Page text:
- The Washington Times - Monday, January 24, 2011

An Illinois Appeals Court on Monday ordered Chicago mayoral candidate Rahm Emanuel — President Obama’s former chief of staff — off the ballot, saying he didn’t live in the city long enough before the election to qualify as a resident.

The court voted 2-1 to overturn a judge’s ruling to keep his name on the Feb. 22 ballot, saying the Democrat doesn’t meet the one-year residency requirement because he rented out his Chicago home and moved his family to Washington to work for Mr. Obama for almost two years.

“We conclude that the candidate neither meets the municipal code’s requirement that he have resided in Chicago for the year preceding the election in which he seeks to participate nor falls within any exception to the requirement,” the appeals court said in its ruling.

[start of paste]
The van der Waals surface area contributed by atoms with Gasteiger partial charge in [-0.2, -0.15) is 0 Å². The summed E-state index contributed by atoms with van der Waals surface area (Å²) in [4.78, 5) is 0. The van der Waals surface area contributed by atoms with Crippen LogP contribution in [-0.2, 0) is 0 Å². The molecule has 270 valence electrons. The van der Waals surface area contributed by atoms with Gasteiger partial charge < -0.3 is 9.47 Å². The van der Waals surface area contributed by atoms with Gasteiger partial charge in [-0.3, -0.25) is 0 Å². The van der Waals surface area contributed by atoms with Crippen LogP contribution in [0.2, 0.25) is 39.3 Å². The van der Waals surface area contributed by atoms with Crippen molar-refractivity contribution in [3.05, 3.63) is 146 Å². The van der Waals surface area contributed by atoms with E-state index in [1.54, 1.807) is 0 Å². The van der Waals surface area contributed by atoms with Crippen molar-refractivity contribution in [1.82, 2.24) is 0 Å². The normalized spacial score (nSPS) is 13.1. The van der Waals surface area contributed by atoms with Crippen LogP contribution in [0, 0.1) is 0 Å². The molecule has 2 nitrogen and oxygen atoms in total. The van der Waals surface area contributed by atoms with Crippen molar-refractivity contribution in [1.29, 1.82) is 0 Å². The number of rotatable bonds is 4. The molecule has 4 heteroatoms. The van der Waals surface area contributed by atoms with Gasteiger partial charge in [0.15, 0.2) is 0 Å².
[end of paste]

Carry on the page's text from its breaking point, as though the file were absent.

Mr. Emanuel has said he always intended to return to Chicago and was only living in Washington at the request of the president.

A lawyer for Mr. Emanuel immediately said the former White House chief of staff will appeal the court’s decision.

Speaking to reporters later, Mr. Emanuel said the appeals court ruling was just a turn in the road and he had “no doubt” he will prevail in his fight to run for mayor.

Mr. Emanuel, a former Chicago congressman who stepped down from his post as White House chief of state in October, had been considered the front-runner and had raised more money than any of the other candidates still in the race. The multi-candidate election will be held Feb. 22, with Mr. Emanuel hoping to crack the 50 percent mark to avoid a run-off.

In a recent citywide poll, Mr. Emanuel held a two-to-one advantage over his closest rival in the race, former Democratic Sen. Carol Moseley Braun. The Chicago Tribune/WGN survey conducted Jan. 15-19 showed 44 percent of likely voters backing Mr. Emanuel, while 21 percent said they favored Ms. Braun.

This story is based in part on wire service reports.

 

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